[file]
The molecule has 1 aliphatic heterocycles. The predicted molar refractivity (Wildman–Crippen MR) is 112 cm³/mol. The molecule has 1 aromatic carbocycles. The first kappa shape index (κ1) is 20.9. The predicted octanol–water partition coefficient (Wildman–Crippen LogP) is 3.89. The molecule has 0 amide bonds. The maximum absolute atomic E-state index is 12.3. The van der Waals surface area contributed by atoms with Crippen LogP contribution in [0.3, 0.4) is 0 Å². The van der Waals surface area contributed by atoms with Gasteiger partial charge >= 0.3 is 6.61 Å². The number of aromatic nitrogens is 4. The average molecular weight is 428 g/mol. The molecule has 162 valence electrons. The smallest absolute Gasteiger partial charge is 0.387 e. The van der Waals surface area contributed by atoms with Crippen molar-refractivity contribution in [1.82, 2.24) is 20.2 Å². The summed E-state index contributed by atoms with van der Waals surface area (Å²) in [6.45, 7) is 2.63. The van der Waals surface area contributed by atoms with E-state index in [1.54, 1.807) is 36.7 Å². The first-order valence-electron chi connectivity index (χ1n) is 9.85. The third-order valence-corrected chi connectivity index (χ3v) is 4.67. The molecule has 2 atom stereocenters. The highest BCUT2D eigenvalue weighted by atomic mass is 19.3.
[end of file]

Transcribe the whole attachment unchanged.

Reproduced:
The molecule has 1 aliphatic heterocycles. The predicted molar refractivity (Wildman–Crippen MR) is 112 cm³/mol. The molecule has 1 aromatic carbocycles. The first kappa shape index (κ1) is 20.9. The predicted octanol–water partition coefficient (Wildman–Crippen LogP) is 3.89. The molecule has 0 amide bonds. The maximum absolute atomic E-state index is 12.3. The van der Waals surface area contributed by atoms with Crippen LogP contribution in [0.3, 0.4) is 0 Å². The van der Waals surface area contributed by atoms with Gasteiger partial charge >= 0.3 is 6.61 Å². The number of aromatic nitrogens is 4. The average molecular weight is 428 g/mol. The molecule has 162 valence electrons. The smallest absolute Gasteiger partial charge is 0.387 e. The van der Waals surface area contributed by atoms with Crippen molar-refractivity contribution in [1.82, 2.24) is 20.2 Å². The summed E-state index contributed by atoms with van der Waals surface area (Å²) in [6.45, 7) is 2.63. The van der Waals surface area contributed by atoms with E-state index in [1.54, 1.807) is 36.7 Å². The first-order valence-electron chi connectivity index (χ1n) is 9.85. The third-order valence-corrected chi connectivity index (χ3v) is 4.67. The molecule has 2 atom stereocenters. The highest BCUT2D eigenvalue weighted by atomic mass is 19.3.